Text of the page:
Well, by now, if you've been reading my articles fairly regularly, you might already know that when something is "simple" in horse riding, it isn't necessarily easy! Quieting your hands falls into this category.
What is this simple way? Well, stop using your hands!
It's pretty simple to not use your hands, but it might not be so easy to increase the use of your other aids in lieu of the hands.
If you're anything like me, and you developed the habit of controlling pretty much everything from the horse's mouth long ago, then you know how difficult it can be to reduce your reliance on your hands.
However, I'm here to tell you that it can be done. It is possible to go to your other aids and save your hands for only two things: the end of the half-halt (in order to help with re-balancing the horse) and straightness/flexion.
They also can maintain the horse's straightness, especially in the shoulders, especially when you are on a bend or turn. They also can help with maintaining the flexion of the jaw (usually in the direction you are going).
Other than that...
... the hands should and can sing poetry in the horse's mouth and help him develop confidence and strength within his own movement. (Click here to tweet that if you agree.)
The rest of the body can take over much of the in-movement communication with the horse. And this is where the difficulty comes in for some of us. It takes a quite a lot more coordination and core strength to aid your horse through your seat, legs and body. But with practice and guidance, it can be done. Only then can your horse lighten on his feet and carry you with more comfort and strength. And for the rider, there is a sense of freedom that comes along with the reduced reliance on the hands.
4 Aids to Use in Lieu of the Hands
The rider's seat is the root of all good in horseback riding. Not only does the seat keep your balance and allow you to move in harmony with your horse, but it also sends an almost unlimited amount of communication to your horse.
Because, you see, the seat is the largest area of contact with your horse, and it sits (pun!) literally in the middle of the horse. From there, you have such an opportunity to send almost invisible signals to your horse. And he will likely respond easily just by virtue of the fact that it is easier for him to move from the middle of his body than the front.
The use of weight is an off-shoot of the use of the seat and they work together in tandem. You could ride with a balanced seat that isn't indicating anything in terms of weight, or you can use your weight to your advantage. Let's imagine a turn - if you can weigh your inside seat bone into the turn, you will invariably help your horse turn easier and with better balance. How about a leg yield? Use your weight aid to invite your horse into the direction of the movement.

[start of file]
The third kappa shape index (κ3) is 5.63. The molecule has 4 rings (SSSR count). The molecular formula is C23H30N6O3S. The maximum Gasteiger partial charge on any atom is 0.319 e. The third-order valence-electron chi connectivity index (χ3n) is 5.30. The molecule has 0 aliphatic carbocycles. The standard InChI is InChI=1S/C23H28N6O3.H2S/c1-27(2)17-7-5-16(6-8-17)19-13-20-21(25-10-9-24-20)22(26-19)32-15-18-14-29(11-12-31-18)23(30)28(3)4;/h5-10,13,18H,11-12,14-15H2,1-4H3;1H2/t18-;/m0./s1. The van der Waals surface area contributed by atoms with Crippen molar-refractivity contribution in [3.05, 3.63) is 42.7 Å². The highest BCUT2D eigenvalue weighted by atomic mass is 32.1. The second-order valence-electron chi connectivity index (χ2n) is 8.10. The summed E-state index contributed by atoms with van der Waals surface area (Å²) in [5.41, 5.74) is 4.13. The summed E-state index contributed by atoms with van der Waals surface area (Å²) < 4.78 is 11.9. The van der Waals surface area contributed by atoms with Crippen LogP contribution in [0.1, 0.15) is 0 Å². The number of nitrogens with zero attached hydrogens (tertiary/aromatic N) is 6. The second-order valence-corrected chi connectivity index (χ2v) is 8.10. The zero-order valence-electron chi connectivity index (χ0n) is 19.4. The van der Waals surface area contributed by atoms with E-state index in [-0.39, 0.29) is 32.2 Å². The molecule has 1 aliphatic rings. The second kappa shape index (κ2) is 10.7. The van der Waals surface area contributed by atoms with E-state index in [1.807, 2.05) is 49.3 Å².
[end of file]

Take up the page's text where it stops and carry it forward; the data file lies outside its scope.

The legs are critical for clear communication. The inside leg works on bend and keeping the inside shoulder moving straight. The outside leg is responsible for asking the hind end to stay in line with the front end (and not swing out, for example). It also is the main initiator of bends, shoulder-ins/haunches ins, canter departures and turns.
You can also "step into the stirrups" to support your seat aids, or to create a stronger leg if the horse is moving into it. The more educated you and your horse get, the more meaning you can offer through your leg aids.
Especially at the beginning, either for a novice rider or horse, the voice can be a welcome reinforcement of the body aids. If the horse is young or relatively untrained, voice cues might not initially carry much meaning, but they can serve to calm the horse or conversely, add a little "spice" into the horse's movement (if you need increased energy).
Voice cues can be words or sounds, depending on how you want to develop them. You do not have to be loud to be effective. Use consistent voice cues and your horse will in fact be able to understand and predict what you want.
Well, there you have it! Riding with less emphasis on the hands is possible and highly recommended, not only for your pleasure, but for your horse's comfort as well. Although it might take more time than you might initially want to invest, developing your other aids to the point of clarity is well worth the effort.
Finally! The Ultimate Rider-Centered Program!
Ready for something completely different? If you liked what you read here, you might be interested in the new Horse Listening Practice Sessions.
This is NOT a program where you watch other people's riding lessons. Start working with your horse from Day 1.
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Move to Stay Still on Horseback: How do we begin to look like we’re sitting still, doing nothing on the horse’s back?
Why Would You Bother to “Scoop” Your Seat Bones? Learning to use your seat effectively should take a lifetime to develop, so we will begin with just one basic aspect: how to move the seat bones.
Rarely Considered, Often Neglected: Lunging to Develop the Riding Seat: Riding on the lunge is the best way to begin the search for the effective seat.
9 Amazing Effects From Lifting the Horse’s Back While Riding: What exactly is the result of a lifted back? What does it look and feel like?
14 Ways to Communicate While Riding Your Horse: The difference between other sports and ours is that we must learn to communicate to our teammate in less obvious ways than people do in other sports.